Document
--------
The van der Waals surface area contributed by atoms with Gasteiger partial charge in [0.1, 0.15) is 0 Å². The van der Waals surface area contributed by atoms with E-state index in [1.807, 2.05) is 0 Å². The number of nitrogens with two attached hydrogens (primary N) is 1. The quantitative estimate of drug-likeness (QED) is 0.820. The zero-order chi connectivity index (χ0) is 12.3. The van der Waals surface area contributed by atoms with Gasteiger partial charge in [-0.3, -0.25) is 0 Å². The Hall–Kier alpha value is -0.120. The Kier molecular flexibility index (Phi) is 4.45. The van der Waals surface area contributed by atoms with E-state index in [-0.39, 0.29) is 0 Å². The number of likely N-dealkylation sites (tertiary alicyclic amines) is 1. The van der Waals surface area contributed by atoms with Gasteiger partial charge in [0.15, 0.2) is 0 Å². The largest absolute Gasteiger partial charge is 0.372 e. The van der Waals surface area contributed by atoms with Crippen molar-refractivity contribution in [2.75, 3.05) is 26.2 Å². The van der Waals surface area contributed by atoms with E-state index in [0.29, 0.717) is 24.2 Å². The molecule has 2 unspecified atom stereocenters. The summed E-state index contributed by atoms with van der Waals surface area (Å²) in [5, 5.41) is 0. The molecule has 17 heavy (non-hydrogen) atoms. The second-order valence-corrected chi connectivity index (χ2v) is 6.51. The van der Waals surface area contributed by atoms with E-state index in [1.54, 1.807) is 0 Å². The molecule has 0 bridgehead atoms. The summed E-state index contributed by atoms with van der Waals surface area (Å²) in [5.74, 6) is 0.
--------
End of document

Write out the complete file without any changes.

The van der Waals surface area contributed by atoms with Gasteiger partial charge in [0.1, 0.15) is 0 Å². The van der Waals surface area contributed by atoms with E-state index in [1.807, 2.05) is 0 Å². The number of nitrogens with two attached hydrogens (primary N) is 1. The quantitative estimate of drug-likeness (QED) is 0.820. The zero-order chi connectivity index (χ0) is 12.3. The van der Waals surface area contributed by atoms with Gasteiger partial charge in [-0.3, -0.25) is 0 Å². The Hall–Kier alpha value is -0.120. The Kier molecular flexibility index (Phi) is 4.45. The van der Waals surface area contributed by atoms with E-state index in [-0.39, 0.29) is 0 Å². The number of likely N-dealkylation sites (tertiary alicyclic amines) is 1. The van der Waals surface area contributed by atoms with Gasteiger partial charge in [0.15, 0.2) is 0 Å². The largest absolute Gasteiger partial charge is 0.372 e. The van der Waals surface area contributed by atoms with Crippen molar-refractivity contribution in [2.75, 3.05) is 26.2 Å². The van der Waals surface area contributed by atoms with E-state index in [0.29, 0.717) is 24.2 Å². The molecule has 2 unspecified atom stereocenters. The summed E-state index contributed by atoms with van der Waals surface area (Å²) in [5, 5.41) is 0. The molecule has 17 heavy (non-hydrogen) atoms. The second-order valence-corrected chi connectivity index (χ2v) is 6.51. The van der Waals surface area contributed by atoms with E-state index in [1.54, 1.807) is 0 Å². The molecule has 0 bridgehead atoms. The summed E-state index contributed by atoms with van der Waals surface area (Å²) in [5.74, 6) is 0.